gained 14. The S&P was down 3.
HERERA: Those trade concerns came from a speech the president gave to the
United Nations General Assembly where he took a hard line, saying he will
not allow American workers to be victimized or our companies to be cheated.
Eamon Javers has more.
EAMON JAVERS, NIGHTLY BUSINESS REPORT CORRESPONDENT: President Trump
making an American declaration of independence from globalism itself at
today`s U.N. General Assembly, signaling a much more unilateral approach to
foreign policy by the United States, and dismissing many of the
multinational diplomatic efforts of the post Cold War era.
TRUMP: America is governed by Americans. We reject the ideology of
globalism. And we embrace the doctrine of patriotism.
JAVERS: The president called out specific opponents for criticism as he
stood before representatives of the 193 countries at the United Nations.
TRUMP: We cannot allow the world`s leading sponsor of terrorism to possess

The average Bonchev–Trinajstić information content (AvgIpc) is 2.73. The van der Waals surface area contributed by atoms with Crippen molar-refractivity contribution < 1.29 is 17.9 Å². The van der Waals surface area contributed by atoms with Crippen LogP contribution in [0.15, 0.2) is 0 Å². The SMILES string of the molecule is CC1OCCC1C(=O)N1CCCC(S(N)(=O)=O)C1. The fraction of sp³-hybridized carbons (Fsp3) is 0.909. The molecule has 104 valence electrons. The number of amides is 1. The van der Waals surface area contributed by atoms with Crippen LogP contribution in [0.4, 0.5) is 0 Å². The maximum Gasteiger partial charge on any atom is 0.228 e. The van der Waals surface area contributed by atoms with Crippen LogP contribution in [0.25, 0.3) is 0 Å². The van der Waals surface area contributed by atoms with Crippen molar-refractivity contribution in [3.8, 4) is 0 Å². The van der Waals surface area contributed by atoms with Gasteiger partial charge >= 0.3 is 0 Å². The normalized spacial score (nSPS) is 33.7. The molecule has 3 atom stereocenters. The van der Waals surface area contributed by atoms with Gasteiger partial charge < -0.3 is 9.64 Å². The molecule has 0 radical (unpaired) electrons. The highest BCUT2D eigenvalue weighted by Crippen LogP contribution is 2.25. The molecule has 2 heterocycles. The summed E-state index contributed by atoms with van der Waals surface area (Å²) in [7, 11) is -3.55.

the planet`s most dangerous weapons. We cannot allow a regime that chants
“death to America” and that threatens Israel with annihilation to possess
let means to deliver a nuclear warhead to any city on Earth. Just can`t do
OPEC and OPEC nations are as usual ripping off the rest of the world. And
I don`t like it. Nobody should like it.
The United States lost over 3 million manufacturing jobs, nearly a quarter
of all steel jobs, and 60,000 factories after China joined the WTO. And we
have racked up $13 trillion in trade deficits over the last two decades.
But those days are over. We will no longer tolerate such abuse.